Physostegia Species, False Dragonhead, Obedient Plant

Physostegia virginiana

Family: Lamiaceae (lay-mee-AY-see-ee) (Info)
Genus: Physostegia (fy-so-STEEJ-ee-uh) (Info)
Species: virginiana (vir-jin-ee-AN-uh) (Info)
Synonym:Dracocephalum virginianum



Water Requirements:

Average Water Needs; Water regularly; do not overwater

Sun Exposure:

Sun to Partial Shade




Foliage Color:

Unknown - Tell us


24-36 in. (60-90 cm)


18-24 in. (45-60 cm)


USDA Zone 3a: to -39.9 C (-40 F)

USDA Zone 3b: to -37.2 C (-35 F)

USDA Zone 4a: to -34.4 C (-30 F)

USDA Zone 4b: to -31.6 C (-25 F)

USDA Zone 5a: to -28.8 C (-20 F)

USDA Zone 5b: to -26.1 C (-15 F)

USDA Zone 6a: to -23.3 C (-10 F)

USDA Zone 6b: to -20.5 C (-5 F)

USDA Zone 7a: to -17.7 C (0 F)

USDA Zone 7b: to -14.9 C (5 F)

USDA Zone 8a: to -12.2 C (10 F)

USDA Zone 8b: to -9.4 C (15 F)

USDA Zone 9a: to -6.6 C (20 F)

USDA Zone 9b: to -3.8 C (25 F)

USDA Zone 10a: to -1.1 C (30 F)

USDA Zone 10b: to 1.7 C (35 F)

Where to Grow:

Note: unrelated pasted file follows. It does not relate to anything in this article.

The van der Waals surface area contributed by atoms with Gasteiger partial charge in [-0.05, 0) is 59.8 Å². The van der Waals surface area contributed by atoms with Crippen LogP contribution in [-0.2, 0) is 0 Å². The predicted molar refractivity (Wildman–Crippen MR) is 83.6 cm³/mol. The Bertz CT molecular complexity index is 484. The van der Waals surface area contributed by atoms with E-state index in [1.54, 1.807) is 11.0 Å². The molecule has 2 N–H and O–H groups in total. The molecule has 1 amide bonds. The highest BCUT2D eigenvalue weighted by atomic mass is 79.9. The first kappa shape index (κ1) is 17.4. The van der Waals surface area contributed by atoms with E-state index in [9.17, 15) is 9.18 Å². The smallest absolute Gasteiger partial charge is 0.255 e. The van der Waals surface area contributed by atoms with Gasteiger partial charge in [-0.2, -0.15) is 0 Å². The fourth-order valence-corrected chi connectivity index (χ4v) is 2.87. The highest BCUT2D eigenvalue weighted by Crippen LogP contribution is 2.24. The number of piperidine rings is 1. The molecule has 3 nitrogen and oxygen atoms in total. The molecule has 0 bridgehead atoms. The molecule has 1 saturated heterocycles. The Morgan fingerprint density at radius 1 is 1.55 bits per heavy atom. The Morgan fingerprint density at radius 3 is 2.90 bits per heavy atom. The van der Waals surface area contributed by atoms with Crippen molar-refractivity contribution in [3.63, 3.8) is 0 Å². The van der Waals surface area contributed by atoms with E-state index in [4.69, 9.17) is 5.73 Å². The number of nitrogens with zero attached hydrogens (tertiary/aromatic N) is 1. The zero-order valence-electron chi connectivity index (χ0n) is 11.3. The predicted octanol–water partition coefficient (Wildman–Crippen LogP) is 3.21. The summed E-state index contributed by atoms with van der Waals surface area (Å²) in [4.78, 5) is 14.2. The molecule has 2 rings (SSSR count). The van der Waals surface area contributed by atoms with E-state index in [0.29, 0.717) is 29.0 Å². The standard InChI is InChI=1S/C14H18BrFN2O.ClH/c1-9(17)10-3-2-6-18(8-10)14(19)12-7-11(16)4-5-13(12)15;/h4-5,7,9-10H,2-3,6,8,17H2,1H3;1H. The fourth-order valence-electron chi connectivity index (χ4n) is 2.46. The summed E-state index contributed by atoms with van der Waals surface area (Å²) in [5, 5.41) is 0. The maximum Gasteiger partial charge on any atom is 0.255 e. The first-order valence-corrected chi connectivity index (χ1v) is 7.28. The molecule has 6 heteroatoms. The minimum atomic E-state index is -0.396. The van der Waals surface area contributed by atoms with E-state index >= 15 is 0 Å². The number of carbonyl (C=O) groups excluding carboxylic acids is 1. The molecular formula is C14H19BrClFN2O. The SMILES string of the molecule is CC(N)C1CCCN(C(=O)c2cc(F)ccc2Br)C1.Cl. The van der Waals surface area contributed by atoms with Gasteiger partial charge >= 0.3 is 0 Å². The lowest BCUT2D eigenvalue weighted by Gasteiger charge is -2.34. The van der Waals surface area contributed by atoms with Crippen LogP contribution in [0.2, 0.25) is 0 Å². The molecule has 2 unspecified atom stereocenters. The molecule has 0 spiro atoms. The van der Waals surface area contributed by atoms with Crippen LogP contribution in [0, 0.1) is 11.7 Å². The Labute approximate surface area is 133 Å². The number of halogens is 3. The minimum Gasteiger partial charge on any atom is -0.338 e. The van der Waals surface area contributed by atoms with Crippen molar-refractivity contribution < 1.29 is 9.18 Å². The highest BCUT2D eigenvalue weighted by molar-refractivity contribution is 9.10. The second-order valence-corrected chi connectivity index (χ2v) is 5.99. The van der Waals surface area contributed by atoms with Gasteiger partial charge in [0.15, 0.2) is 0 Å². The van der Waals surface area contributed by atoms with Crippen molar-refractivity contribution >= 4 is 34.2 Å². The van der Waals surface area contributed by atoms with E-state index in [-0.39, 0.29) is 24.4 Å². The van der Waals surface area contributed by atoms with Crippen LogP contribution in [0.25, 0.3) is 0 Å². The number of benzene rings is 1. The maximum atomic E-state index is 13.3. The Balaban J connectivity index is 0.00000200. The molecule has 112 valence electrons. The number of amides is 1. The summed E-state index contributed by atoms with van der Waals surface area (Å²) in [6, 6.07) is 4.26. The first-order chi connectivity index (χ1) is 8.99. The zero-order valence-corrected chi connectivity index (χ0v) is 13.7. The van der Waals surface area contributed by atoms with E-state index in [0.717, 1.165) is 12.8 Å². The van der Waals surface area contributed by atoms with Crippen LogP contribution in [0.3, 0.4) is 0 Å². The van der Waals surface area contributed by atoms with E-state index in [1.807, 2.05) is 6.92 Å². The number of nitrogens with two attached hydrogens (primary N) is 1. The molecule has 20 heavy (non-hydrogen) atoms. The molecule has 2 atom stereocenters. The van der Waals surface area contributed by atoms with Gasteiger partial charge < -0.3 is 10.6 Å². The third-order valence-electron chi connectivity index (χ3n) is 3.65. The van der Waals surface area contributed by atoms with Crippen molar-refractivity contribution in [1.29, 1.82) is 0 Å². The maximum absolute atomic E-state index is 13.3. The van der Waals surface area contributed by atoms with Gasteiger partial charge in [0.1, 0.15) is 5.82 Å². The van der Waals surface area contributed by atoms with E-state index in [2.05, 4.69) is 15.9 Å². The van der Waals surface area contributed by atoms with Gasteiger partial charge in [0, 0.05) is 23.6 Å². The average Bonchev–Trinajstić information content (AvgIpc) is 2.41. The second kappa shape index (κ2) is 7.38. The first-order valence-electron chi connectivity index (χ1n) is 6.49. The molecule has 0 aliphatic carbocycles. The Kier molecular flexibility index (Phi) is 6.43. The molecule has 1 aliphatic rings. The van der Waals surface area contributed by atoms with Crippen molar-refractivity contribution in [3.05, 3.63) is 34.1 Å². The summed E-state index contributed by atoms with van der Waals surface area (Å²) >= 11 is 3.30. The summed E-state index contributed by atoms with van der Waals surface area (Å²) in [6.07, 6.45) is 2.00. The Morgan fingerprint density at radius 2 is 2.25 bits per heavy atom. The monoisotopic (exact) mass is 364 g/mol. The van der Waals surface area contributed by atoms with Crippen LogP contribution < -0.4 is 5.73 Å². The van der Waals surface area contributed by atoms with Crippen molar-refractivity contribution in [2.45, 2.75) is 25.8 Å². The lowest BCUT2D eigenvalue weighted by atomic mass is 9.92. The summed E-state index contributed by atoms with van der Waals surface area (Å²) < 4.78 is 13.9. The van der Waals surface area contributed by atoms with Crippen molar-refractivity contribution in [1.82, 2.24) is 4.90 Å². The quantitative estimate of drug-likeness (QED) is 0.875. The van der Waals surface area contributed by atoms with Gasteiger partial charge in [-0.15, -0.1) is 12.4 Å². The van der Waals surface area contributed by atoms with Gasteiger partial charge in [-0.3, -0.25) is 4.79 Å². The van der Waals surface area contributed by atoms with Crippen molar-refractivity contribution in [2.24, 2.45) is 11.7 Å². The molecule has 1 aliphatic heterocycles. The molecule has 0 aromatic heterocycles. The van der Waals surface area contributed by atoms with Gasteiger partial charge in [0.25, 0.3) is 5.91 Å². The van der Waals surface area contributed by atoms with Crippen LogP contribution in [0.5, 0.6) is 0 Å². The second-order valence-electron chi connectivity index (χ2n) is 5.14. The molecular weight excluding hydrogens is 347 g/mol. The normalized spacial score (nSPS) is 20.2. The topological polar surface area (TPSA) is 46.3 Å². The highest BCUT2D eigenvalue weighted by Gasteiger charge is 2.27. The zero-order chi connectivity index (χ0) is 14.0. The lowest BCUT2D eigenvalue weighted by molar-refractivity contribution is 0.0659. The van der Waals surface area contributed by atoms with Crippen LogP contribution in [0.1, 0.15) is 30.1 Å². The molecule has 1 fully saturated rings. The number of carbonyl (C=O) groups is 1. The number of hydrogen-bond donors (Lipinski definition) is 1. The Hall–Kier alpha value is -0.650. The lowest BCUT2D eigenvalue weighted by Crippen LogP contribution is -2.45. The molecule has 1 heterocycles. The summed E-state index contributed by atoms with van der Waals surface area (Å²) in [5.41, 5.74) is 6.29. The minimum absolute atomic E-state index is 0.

Unknown - Tell us



Bloom Color:



White/Near White

Bloom Characteristics:

Unknown - Tell us

Bloom Size:

Unknown - Tell us

Bloom Time:

Late Summer/Early Fall

Mid Fall

Late Fall/Early Winter

Other details:

May be a noxious weed or invasive

Soil pH requirements:

5.6 to 6.0 (acidic)

6.1 to 6.5 (mildly acidic)

6.6 to 7.5 (neutral)

Patent Information:


Propagation Methods:

By dividing the rootball

Seed Collecting:

Allow seedheads to dry on plants; remove and collect seeds


This plant is said to grow outdoors in the following regions:

Jones, Alabama

Vincent, Alabama

Morrilton, Arkansas

Clayton, California

Fairfield, California

Glen Avon, California

Hercules, California

Huntington Beach, California

Pedley, California

Redding, California

Rubidoux, California

Stockton, California

Sunnyslope, California

Canon City, Colorado

Bartow, Florida

Brooksville, Florida

Deland, Florida

Jacksonville, Florida

Lady Lake, Florida

New Port Richey, Florida

Saint Petersburg, Florida

Barnesville, Georgia

Decatur, Georgia

Evans, Georgia

Stone Mountain, Georgia

Belleville, Illinois

Divernon, Illinois

Glen Ellyn, Illinois

Mount Prospect, Illinois

Mt Zion, Illinois

Oak Forest, Illinois

Plainfield, Illinois(262 reports)

Churubusco, Indiana

Fishers, Indiana

Indianapolis, Indiana